My own childhood was spent mostly in hills caked with chaparral in northern California, and among the trees and granite of the Sierra Nevada. But when my dad, another introvert, felt like celebrating, he took us to the beach (so perhaps Oishi’s research seems to align with my own experience more than I’d thought). But this was not the rainbow, towel-tiled patchwork of a convivial beach resort, but white sands draped in kelp, where the gray skies and moist air damped the sound of the waves and of our own voices. Maybe this early memory was enough to give the ocean an enduring power over me.

Sometimes our soulscape grabs us later in life. Tyra Olstad, a geographer affiliated with the State University of New York College at Oneonta, grew up among the trees and lakes of New York, but when she began doing research in wide-open spaces—deserts, prairies—she found her home. The prairie, Olstad thinks, is not too different from the sea. Standing in the middle of a tall grass prairie, she feels as if she’s immersed in water. “You can even feel seasick,” she says. Birds startle and swoop out of the grass in flocks, becoming schools of feathered fish against the sky.

Often, psychologists test people’s landscape preferences by showing photographs of lush trees, of scenes of saguaro, or vistas of empty waves. It may be no wonder, then, that people in these studies tend to gravitate toward green landscapes. Anecdotally, Olstad says, people who live in the rural Great Plains love open vistas, but might not choose a photo of flat fields when asked for their preference, because they aren’t immersed in the landscape, with the scudding clouds and changing light, the variation by hour and day and season. Photos can’t capture the beauty of Olstad’s prairie, or of my chameleon sea—the way that time and light flicker through these landscapes, the dependability of the tides, the seasons. And how these rhythms pair with the unexpectedness of weather, of motion, of the small chaos of waves that tumble over each other, eager brothers bumping shoulders on the race toward shore.

The rhythmic sound of the waves is thought to calm us; when I wake in the night and I catch that distant sound through an open window, I turn over and close my eyes. But not everyone is lulled to sleep this way. When I asked Steve White, a long-distance solo sailor who competed in the 2008 Vendée Globe, a round-the-world race, he said something that surprised me. “To be frank,” he admitted, “the noise of waves breaking on the beach frightens the bejesus out of me, because if you’re on a boat hearing breaking waves, you’re doing something wrong.”

White’s ocean is a different seascape than the one I know. Mine is not the entire watery bolt, but its frayed hem, seen with my toes safely in the sand—or at most, dipping in water a few hundred meters offshore. White has sailed across the Atlantic more times than he can count; his ocean is an endless series of grays from sea to sky, with no coastline or other boats to break his view.

At sea, White can be so immersed in meeting the needs of his boat that he doesn’t often get a chance to take in his surroundings. But when he does, he takes in a few deep breaths—“just from the bottom of your soul … like you’ve never breathed before.” In the open ocean, he’s aware of how insignificant he is. “It’s humbling and enriching and empowering and many, many feelings at once.”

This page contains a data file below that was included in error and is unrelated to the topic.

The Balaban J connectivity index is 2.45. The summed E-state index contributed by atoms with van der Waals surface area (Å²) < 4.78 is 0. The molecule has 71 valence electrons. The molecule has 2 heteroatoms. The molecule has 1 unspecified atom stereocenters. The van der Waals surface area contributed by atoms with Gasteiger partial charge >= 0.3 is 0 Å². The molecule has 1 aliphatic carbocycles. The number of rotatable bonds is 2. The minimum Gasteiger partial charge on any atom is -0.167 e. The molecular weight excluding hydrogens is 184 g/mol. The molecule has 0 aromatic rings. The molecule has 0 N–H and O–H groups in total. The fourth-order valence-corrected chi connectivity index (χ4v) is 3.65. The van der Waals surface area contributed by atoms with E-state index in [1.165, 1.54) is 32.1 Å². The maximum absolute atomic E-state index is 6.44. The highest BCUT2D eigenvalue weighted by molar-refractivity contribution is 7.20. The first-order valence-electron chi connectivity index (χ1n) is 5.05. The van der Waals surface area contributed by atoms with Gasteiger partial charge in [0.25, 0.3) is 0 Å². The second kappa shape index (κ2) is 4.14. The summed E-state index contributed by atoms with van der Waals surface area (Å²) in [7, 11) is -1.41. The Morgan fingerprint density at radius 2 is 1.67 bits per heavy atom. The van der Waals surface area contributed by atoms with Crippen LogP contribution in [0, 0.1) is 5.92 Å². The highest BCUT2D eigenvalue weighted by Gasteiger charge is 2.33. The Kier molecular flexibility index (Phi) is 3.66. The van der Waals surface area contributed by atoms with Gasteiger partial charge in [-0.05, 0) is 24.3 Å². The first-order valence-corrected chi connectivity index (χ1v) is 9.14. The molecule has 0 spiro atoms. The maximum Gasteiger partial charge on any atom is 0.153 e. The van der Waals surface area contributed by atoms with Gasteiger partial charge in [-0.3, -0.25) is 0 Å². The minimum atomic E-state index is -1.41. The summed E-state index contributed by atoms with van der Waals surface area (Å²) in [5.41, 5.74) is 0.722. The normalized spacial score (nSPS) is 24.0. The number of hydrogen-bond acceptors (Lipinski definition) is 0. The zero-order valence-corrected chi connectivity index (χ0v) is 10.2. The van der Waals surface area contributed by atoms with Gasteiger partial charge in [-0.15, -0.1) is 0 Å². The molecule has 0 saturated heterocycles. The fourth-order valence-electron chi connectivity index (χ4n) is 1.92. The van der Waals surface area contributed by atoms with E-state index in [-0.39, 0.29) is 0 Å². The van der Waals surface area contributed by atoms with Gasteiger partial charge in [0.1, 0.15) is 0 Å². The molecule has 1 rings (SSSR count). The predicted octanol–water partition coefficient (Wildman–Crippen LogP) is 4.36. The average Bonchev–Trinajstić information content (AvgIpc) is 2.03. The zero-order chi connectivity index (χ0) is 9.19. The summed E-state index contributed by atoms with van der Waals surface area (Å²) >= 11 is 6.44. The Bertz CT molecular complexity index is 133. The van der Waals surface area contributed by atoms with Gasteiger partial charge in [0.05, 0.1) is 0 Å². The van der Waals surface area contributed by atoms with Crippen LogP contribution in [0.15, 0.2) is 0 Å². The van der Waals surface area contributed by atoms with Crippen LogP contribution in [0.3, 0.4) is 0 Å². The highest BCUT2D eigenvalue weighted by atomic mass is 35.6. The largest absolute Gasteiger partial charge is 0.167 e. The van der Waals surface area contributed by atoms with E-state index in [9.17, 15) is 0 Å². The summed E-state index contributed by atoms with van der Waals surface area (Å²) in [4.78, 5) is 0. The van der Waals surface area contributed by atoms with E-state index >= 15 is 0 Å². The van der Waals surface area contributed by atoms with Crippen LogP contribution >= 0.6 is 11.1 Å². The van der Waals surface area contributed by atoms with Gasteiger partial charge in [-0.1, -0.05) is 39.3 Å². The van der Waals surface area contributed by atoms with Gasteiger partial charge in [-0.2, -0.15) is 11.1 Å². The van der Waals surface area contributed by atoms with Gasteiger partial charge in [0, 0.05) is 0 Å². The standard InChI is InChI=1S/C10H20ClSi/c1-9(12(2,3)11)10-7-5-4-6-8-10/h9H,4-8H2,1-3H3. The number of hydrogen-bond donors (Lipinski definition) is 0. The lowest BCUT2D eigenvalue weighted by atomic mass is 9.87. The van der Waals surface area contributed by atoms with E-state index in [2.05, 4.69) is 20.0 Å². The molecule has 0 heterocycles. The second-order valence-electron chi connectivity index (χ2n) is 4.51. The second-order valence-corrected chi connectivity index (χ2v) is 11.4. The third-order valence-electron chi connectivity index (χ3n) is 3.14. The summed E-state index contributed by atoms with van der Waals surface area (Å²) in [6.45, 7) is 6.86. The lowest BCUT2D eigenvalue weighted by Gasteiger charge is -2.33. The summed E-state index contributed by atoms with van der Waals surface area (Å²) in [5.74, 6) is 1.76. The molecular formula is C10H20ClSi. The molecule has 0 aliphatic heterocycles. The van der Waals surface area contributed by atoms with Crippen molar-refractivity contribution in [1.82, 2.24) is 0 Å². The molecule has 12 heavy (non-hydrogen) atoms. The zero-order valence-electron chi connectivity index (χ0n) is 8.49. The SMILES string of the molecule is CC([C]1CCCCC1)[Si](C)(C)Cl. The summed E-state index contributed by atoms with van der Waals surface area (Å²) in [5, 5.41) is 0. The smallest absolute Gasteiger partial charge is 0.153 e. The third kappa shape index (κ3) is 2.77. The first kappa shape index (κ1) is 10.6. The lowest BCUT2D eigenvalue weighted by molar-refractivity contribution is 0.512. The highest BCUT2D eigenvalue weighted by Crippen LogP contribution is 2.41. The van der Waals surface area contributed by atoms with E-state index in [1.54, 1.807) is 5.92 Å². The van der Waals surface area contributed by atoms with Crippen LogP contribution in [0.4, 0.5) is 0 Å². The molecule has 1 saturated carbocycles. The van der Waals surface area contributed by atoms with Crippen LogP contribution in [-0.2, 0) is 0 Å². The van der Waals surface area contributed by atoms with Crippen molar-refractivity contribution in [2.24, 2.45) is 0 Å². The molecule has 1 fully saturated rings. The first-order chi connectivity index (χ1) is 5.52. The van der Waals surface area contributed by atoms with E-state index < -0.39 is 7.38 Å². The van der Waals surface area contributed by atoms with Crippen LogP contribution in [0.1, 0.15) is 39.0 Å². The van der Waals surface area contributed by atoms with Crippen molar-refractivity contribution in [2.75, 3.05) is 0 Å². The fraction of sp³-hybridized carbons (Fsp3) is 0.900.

White, who’s planning to sail westward around the globe in 2016, says life offshore is much easier. “You’ve got so much space and room.” Once he gets toward the coast, that’s when he has to be on his game, with boat traffic, reefs and rocks, and the complications that arise from the interface between land and sea.

For some, even standing on the shore—feet far from the deck of an oceangoing boat—is too fraught. Jeff Krieger is a New York-based aquatic therapist who runs a program for people struggling with water phobia. Some of his clients have never learned how to swim, or had an overzealous instructor who pushed them too much, too soon—but the majority seems to come hard-wired for the fear. They start quaking in water up to their knees, or may go to any lengths to avoid water, skipping family trips, even the honeymoon stroll, hand in hand, down a white-sand beach. It’s fascinating, he says, “that we spend nine months in our mother’s womb, in water, and some people come out fearful of water.”

Now as I stand at the bluffs near my home, I try to imagine what it would be like to be overcome with terror. What if this view were overpowering, not because of the stillness, the expansiveness, but because it made my throat seize?

Maybe it’s no surprise that water, and the oceans that hold most of it, taps into our deepest, strongest emotions. The ocean can be both a source of life, and a source of danger. It’s the place life came from, and the place some of us return to at life’s close. Our prospect and our refuge; our past, our future.

If I wake early and walk along the shore, I’ll sometimes see the ocean’s edge as a true refuge; the sea caves beneath the bluff often harbor worn sleeping bags in the shadows. For me, the shelter of the ocean is the view itself, the prospect is what it lets me imagine—that I could keep on going, if only I knew how, all the way to the other side.